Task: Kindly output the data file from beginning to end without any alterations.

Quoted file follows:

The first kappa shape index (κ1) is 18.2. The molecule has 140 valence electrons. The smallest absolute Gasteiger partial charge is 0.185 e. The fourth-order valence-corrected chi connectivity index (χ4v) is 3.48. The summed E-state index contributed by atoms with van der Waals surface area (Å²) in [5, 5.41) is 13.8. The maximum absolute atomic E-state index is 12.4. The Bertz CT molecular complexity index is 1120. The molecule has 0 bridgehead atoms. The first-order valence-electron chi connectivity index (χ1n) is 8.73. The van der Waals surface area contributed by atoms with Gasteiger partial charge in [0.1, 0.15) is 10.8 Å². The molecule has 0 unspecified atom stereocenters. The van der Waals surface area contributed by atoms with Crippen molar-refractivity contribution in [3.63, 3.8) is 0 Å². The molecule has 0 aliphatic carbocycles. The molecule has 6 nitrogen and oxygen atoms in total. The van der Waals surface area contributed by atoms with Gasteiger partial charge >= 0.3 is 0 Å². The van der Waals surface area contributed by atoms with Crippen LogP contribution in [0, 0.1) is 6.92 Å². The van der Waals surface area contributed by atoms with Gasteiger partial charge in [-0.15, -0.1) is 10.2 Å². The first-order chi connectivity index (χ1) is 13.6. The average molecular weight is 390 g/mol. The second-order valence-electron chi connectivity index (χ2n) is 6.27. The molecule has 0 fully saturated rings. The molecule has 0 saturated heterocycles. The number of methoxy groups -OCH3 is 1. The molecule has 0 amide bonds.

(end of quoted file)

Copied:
The first kappa shape index (κ1) is 18.2. The molecule has 140 valence electrons. The smallest absolute Gasteiger partial charge is 0.185 e. The fourth-order valence-corrected chi connectivity index (χ4v) is 3.48. The summed E-state index contributed by atoms with van der Waals surface area (Å²) in [5, 5.41) is 13.8. The maximum absolute atomic E-state index is 12.4. The Bertz CT molecular complexity index is 1120. The molecule has 0 bridgehead atoms. The first-order valence-electron chi connectivity index (χ1n) is 8.73. The van der Waals surface area contributed by atoms with Gasteiger partial charge in [0.1, 0.15) is 10.8 Å². The molecule has 0 unspecified atom stereocenters. The van der Waals surface area contributed by atoms with Crippen molar-refractivity contribution in [3.63, 3.8) is 0 Å². The molecule has 0 aliphatic carbocycles. The molecule has 6 nitrogen and oxygen atoms in total. The van der Waals surface area contributed by atoms with Gasteiger partial charge >= 0.3 is 0 Å². The van der Waals surface area contributed by atoms with Crippen LogP contribution in [0, 0.1) is 6.92 Å². The van der Waals surface area contributed by atoms with Gasteiger partial charge in [-0.15, -0.1) is 10.2 Å². The first-order chi connectivity index (χ1) is 13.6. The average molecular weight is 390 g/mol. The second-order valence-electron chi connectivity index (χ2n) is 6.27. The molecule has 0 fully saturated rings. The molecule has 0 saturated heterocycles. The number of methoxy groups -OCH3 is 1. The molecule has 0 amide bonds.